Before the internet there was little chance for enterprising types to profit from holiday-generated scarcity. I’m thinking of the Cabbage
Earlier this month I wrote that if you remove the constraints of shelf space dictated by a physical costume store, you see the same Long Tail sales trends that other categories experience (at BuyCostomes, at least). When variety of product is virtually unlimited (pun intended), niche sales can be very profitable.
Conversely, when there is a lot of demand for something in limited supply, not only will you sell out quickly, but you’ll see that product continue through the food chain until it finds its ideal price. Certainly for Christmas items, but also for Halloween, which is now the second largest American holiday in terms of spending.
A fact I was reminded of when I learned that Burger King costumes are big this year.
BuyCostumes has an exclusive deal to sell these masks this year, and sold nearly 2,000 of them over the course of about 6 hours (cumulatively, because they sold them in batches over several days).
The retail price was $39.99. Many who scooped them up immediately put them back on the market. My contact at BuyCostumes guessed they were going for as much as $80 each on eBay and finally settled down to $65, including shipping and handling. Unfortunately, the speculators, plus eBay and perhaps pay-per-click ad sites (see the ads on the Google search I did this weekend) were the only parties to profit from this demand spike.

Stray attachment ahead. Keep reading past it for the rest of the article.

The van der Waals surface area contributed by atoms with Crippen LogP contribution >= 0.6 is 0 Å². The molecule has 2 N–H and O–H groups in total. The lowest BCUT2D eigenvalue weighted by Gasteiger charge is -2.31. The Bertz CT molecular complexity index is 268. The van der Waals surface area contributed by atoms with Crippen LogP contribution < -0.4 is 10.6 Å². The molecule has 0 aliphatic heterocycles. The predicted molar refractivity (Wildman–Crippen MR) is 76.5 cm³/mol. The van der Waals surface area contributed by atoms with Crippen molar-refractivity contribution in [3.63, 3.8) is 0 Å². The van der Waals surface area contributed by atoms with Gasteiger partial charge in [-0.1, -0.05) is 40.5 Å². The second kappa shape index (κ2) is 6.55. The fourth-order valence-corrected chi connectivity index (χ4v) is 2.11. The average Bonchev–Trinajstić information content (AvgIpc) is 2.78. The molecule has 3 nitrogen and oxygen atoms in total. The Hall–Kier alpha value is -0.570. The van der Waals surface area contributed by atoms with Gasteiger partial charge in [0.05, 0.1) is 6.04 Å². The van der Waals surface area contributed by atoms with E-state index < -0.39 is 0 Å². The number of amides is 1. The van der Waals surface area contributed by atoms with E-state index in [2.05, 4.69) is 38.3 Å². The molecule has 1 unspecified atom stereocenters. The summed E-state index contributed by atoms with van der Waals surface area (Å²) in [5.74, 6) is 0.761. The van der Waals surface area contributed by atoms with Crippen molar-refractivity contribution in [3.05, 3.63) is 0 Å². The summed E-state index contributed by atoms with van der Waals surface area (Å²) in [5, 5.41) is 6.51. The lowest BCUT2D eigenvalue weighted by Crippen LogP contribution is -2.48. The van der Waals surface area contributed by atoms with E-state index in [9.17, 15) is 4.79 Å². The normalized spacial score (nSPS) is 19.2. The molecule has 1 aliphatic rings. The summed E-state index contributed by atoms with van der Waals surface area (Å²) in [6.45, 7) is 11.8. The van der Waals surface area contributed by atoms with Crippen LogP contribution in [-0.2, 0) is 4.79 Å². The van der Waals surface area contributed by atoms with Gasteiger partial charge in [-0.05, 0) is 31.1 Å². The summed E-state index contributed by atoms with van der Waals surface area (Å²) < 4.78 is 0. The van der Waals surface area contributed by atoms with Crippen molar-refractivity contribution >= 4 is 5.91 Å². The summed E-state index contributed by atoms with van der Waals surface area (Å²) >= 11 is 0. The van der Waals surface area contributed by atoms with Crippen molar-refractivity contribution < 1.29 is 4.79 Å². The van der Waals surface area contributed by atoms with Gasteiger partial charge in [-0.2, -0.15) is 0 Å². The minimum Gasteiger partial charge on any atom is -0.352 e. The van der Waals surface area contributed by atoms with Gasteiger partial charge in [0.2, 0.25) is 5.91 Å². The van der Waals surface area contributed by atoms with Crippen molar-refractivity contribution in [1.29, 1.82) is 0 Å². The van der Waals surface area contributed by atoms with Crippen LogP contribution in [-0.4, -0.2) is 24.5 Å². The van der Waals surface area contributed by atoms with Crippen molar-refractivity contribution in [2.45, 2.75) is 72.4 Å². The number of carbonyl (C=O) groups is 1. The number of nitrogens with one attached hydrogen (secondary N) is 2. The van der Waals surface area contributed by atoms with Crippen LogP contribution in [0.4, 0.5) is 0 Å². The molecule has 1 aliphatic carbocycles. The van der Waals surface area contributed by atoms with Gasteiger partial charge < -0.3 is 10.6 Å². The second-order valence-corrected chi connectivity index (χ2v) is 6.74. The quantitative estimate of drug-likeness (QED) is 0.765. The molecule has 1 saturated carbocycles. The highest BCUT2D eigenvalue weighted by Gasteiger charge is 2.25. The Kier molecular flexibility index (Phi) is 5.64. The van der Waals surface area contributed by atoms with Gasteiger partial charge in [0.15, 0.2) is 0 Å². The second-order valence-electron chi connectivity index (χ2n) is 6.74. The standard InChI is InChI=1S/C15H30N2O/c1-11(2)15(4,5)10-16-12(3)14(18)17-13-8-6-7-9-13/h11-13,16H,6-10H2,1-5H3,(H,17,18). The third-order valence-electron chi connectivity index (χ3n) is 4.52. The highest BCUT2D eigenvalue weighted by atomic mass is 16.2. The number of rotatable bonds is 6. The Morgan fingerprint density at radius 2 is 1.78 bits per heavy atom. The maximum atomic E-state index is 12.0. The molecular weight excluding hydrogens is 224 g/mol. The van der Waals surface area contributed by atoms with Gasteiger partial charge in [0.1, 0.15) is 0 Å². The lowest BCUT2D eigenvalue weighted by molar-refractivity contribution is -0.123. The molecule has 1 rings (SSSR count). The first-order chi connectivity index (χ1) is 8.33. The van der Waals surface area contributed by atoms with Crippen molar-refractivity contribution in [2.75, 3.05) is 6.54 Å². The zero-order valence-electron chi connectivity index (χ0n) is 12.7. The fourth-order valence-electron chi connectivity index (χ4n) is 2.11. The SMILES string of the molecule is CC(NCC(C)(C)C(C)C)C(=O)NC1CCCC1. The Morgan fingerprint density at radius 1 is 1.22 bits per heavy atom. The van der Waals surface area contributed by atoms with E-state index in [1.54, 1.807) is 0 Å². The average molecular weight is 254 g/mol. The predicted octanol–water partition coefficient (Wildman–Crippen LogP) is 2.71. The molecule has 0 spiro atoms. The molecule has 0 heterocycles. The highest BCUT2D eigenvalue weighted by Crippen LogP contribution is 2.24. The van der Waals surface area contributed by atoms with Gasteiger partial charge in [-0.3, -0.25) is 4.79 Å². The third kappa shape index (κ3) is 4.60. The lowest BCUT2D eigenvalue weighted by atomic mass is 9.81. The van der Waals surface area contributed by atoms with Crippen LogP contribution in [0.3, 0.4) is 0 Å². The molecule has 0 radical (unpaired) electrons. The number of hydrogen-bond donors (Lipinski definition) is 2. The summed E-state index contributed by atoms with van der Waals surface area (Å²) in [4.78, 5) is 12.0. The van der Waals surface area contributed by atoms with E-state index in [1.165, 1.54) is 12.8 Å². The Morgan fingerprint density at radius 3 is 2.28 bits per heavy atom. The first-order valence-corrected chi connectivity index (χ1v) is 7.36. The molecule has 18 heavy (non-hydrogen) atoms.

For several years I’ve been reading that movie theaters are talking about putting their tickets for extremely busy nights up for a higher price than normal, and conversely, marketing their slow nights at lower ticket costs. That day is still a long way off, for social reasons and not technical ones.
Similarly, I wonder if holiday-related e-commerce sites should consider having their own markets for their hottest products, so they can benefit from these demand spikes. After all, oil companies do it. And isn’t a Burger King mask that can be re-sold many times on eBay and Craigslist just as fungible as a gallon of sweet crude?
The only constraint I can think of: Society may not be prepared to have a merchant with exclusive rights to a product take every action to benefit from its popularity. The negative PR implications of an online auction by the seller may be too great, leaving the opportunity in the hands of the speculators and eBay.
You’ve got to wonder. If the frantic parents outside the toy stores of the 1980’s were told there would be an auction for the last 10 Cabbage Patch Kids, and “Who will start the bidding at $100?” … would there be a riot? And would there be a flame-fest from consumers if modern-day eTailers did the same?